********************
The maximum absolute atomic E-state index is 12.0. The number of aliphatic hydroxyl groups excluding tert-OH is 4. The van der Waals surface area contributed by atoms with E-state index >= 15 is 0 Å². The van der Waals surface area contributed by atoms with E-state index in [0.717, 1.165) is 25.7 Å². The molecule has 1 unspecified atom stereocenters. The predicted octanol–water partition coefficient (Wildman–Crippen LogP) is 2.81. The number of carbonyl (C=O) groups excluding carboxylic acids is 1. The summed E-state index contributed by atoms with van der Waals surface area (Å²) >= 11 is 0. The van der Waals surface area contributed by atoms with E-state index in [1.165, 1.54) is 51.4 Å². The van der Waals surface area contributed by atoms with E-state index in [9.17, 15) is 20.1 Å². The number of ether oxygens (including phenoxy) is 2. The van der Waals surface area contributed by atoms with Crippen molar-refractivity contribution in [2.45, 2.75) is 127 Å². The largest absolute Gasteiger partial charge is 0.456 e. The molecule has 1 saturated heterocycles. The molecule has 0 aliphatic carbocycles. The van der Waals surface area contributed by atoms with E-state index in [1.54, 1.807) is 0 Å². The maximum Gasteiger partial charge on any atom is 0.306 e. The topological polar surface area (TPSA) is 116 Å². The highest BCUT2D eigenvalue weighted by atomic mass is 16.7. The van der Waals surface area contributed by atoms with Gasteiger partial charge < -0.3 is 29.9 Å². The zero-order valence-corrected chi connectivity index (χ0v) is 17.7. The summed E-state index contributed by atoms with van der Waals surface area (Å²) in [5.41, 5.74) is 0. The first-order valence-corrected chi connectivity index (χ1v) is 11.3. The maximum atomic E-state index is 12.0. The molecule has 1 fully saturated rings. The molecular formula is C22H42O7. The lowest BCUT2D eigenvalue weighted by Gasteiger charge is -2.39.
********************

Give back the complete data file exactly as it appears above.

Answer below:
The maximum absolute atomic E-state index is 12.0. The number of aliphatic hydroxyl groups excluding tert-OH is 4. The van der Waals surface area contributed by atoms with E-state index >= 15 is 0 Å². The van der Waals surface area contributed by atoms with E-state index in [0.717, 1.165) is 25.7 Å². The molecule has 1 unspecified atom stereocenters. The predicted octanol–water partition coefficient (Wildman–Crippen LogP) is 2.81. The number of carbonyl (C=O) groups excluding carboxylic acids is 1. The summed E-state index contributed by atoms with van der Waals surface area (Å²) >= 11 is 0. The van der Waals surface area contributed by atoms with E-state index in [1.165, 1.54) is 51.4 Å². The van der Waals surface area contributed by atoms with E-state index in [9.17, 15) is 20.1 Å². The number of ether oxygens (including phenoxy) is 2. The van der Waals surface area contributed by atoms with Crippen molar-refractivity contribution in [2.45, 2.75) is 127 Å². The largest absolute Gasteiger partial charge is 0.456 e. The molecule has 1 saturated heterocycles. The molecule has 0 aliphatic carbocycles. The van der Waals surface area contributed by atoms with E-state index in [1.54, 1.807) is 0 Å². The maximum Gasteiger partial charge on any atom is 0.306 e. The topological polar surface area (TPSA) is 116 Å². The highest BCUT2D eigenvalue weighted by atomic mass is 16.7. The van der Waals surface area contributed by atoms with Gasteiger partial charge < -0.3 is 29.9 Å². The zero-order valence-corrected chi connectivity index (χ0v) is 17.7. The summed E-state index contributed by atoms with van der Waals surface area (Å²) in [5.41, 5.74) is 0. The first-order valence-corrected chi connectivity index (χ1v) is 11.3. The maximum atomic E-state index is 12.0. The molecule has 1 fully saturated rings. The molecular formula is C22H42O7. The lowest BCUT2D eigenvalue weighted by Gasteiger charge is -2.39.